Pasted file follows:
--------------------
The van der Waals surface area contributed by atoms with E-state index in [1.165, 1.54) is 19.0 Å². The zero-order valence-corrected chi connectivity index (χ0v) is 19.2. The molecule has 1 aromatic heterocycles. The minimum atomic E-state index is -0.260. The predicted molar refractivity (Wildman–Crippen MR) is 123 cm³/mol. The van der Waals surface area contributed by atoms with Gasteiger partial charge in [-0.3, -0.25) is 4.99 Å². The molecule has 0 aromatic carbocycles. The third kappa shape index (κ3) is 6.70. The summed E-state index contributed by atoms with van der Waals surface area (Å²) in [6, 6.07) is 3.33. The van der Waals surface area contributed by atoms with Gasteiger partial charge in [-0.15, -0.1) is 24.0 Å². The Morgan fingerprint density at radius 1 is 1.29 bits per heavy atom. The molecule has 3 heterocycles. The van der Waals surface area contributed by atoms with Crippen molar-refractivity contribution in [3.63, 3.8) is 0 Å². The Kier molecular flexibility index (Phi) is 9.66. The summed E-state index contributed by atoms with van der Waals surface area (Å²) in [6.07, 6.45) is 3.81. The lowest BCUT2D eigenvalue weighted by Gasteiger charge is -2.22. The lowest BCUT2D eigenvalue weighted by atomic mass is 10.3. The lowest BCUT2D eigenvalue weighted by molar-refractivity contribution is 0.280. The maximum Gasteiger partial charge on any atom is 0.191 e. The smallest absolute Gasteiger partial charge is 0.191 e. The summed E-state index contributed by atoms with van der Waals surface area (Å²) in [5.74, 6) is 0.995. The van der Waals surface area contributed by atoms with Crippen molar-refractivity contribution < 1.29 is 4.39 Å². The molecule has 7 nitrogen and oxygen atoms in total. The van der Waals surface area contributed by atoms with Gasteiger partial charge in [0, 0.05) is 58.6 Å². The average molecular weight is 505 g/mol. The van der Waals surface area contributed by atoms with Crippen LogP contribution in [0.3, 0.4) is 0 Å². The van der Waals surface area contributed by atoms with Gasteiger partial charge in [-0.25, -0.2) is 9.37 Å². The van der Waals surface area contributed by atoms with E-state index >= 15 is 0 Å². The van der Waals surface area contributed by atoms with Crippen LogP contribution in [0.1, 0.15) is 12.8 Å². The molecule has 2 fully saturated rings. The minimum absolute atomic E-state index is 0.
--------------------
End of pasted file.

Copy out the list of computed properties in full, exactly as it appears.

The van der Waals surface area contributed by atoms with E-state index in [1.165, 1.54) is 19.0 Å². The zero-order valence-corrected chi connectivity index (χ0v) is 19.2. The molecule has 1 aromatic heterocycles. The minimum atomic E-state index is -0.260. The predicted molar refractivity (Wildman–Crippen MR) is 123 cm³/mol. The van der Waals surface area contributed by atoms with Gasteiger partial charge in [-0.3, -0.25) is 4.99 Å². The molecule has 0 aromatic carbocycles. The third kappa shape index (κ3) is 6.70. The summed E-state index contributed by atoms with van der Waals surface area (Å²) in [6, 6.07) is 3.33. The van der Waals surface area contributed by atoms with Gasteiger partial charge in [-0.15, -0.1) is 24.0 Å². The Morgan fingerprint density at radius 1 is 1.29 bits per heavy atom. The molecule has 3 heterocycles. The van der Waals surface area contributed by atoms with Crippen molar-refractivity contribution in [3.63, 3.8) is 0 Å². The Kier molecular flexibility index (Phi) is 9.66. The summed E-state index contributed by atoms with van der Waals surface area (Å²) in [6.07, 6.45) is 3.81. The lowest BCUT2D eigenvalue weighted by Gasteiger charge is -2.22. The lowest BCUT2D eigenvalue weighted by atomic mass is 10.3. The lowest BCUT2D eigenvalue weighted by molar-refractivity contribution is 0.280. The maximum Gasteiger partial charge on any atom is 0.191 e. The smallest absolute Gasteiger partial charge is 0.191 e. The summed E-state index contributed by atoms with van der Waals surface area (Å²) in [5.74, 6) is 0.995. The van der Waals surface area contributed by atoms with Crippen molar-refractivity contribution < 1.29 is 4.39 Å². The molecule has 7 nitrogen and oxygen atoms in total. The van der Waals surface area contributed by atoms with Gasteiger partial charge in [0, 0.05) is 58.6 Å². The average molecular weight is 505 g/mol. The van der Waals surface area contributed by atoms with Crippen LogP contribution in [0.3, 0.4) is 0 Å². The van der Waals surface area contributed by atoms with Gasteiger partial charge in [-0.25, -0.2) is 9.37 Å². The van der Waals surface area contributed by atoms with E-state index >= 15 is 0 Å². The van der Waals surface area contributed by atoms with Crippen LogP contribution in [0.1, 0.15) is 12.8 Å². The molecule has 2 fully saturated rings. The minimum absolute atomic E-state index is 0.